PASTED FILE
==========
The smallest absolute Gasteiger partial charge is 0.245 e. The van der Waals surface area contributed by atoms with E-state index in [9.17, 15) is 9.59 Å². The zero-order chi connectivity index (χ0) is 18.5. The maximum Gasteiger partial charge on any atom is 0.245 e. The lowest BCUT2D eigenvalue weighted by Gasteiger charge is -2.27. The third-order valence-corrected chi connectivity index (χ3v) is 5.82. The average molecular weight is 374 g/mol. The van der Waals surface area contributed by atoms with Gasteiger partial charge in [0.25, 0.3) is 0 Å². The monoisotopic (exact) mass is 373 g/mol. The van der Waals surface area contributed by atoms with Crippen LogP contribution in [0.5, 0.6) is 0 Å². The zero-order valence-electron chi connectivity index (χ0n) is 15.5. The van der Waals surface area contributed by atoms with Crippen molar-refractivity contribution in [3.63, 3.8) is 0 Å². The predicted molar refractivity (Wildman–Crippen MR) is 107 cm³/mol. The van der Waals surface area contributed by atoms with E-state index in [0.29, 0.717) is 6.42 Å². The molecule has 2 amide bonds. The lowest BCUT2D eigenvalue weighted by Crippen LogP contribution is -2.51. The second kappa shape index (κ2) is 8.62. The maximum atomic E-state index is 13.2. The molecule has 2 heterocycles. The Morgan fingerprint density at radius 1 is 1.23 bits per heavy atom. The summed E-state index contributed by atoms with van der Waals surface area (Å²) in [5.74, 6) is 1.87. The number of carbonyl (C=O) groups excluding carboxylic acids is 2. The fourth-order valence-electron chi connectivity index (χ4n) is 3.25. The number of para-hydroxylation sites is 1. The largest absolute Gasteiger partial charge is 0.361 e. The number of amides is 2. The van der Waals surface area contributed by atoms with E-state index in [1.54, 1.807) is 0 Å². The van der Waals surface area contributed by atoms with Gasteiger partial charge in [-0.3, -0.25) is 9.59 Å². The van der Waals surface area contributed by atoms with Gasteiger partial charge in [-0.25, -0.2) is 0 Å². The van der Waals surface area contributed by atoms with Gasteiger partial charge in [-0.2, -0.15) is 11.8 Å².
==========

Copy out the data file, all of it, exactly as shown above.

The smallest absolute Gasteiger partial charge is 0.245 e. The van der Waals surface area contributed by atoms with E-state index in [9.17, 15) is 9.59 Å². The zero-order chi connectivity index (χ0) is 18.5. The maximum Gasteiger partial charge on any atom is 0.245 e. The lowest BCUT2D eigenvalue weighted by Gasteiger charge is -2.27. The third-order valence-corrected chi connectivity index (χ3v) is 5.82. The average molecular weight is 374 g/mol. The van der Waals surface area contributed by atoms with Gasteiger partial charge in [0.25, 0.3) is 0 Å². The monoisotopic (exact) mass is 373 g/mol. The van der Waals surface area contributed by atoms with Crippen LogP contribution in [0.5, 0.6) is 0 Å². The zero-order valence-electron chi connectivity index (χ0n) is 15.5. The van der Waals surface area contributed by atoms with Crippen molar-refractivity contribution in [3.63, 3.8) is 0 Å². The predicted molar refractivity (Wildman–Crippen MR) is 107 cm³/mol. The van der Waals surface area contributed by atoms with E-state index in [0.29, 0.717) is 6.42 Å². The molecule has 2 amide bonds. The lowest BCUT2D eigenvalue weighted by Crippen LogP contribution is -2.51. The second kappa shape index (κ2) is 8.62. The maximum atomic E-state index is 13.2. The molecule has 2 heterocycles. The Morgan fingerprint density at radius 1 is 1.23 bits per heavy atom. The summed E-state index contributed by atoms with van der Waals surface area (Å²) in [5.74, 6) is 1.87. The number of carbonyl (C=O) groups excluding carboxylic acids is 2. The fourth-order valence-electron chi connectivity index (χ4n) is 3.25. The number of para-hydroxylation sites is 1. The largest absolute Gasteiger partial charge is 0.361 e. The number of amides is 2. The van der Waals surface area contributed by atoms with E-state index in [1.54, 1.807) is 0 Å². The van der Waals surface area contributed by atoms with Gasteiger partial charge in [-0.3, -0.25) is 9.59 Å². The van der Waals surface area contributed by atoms with Gasteiger partial charge in [-0.25, -0.2) is 0 Å². The van der Waals surface area contributed by atoms with Gasteiger partial charge in [-0.2, -0.15) is 11.8 Å².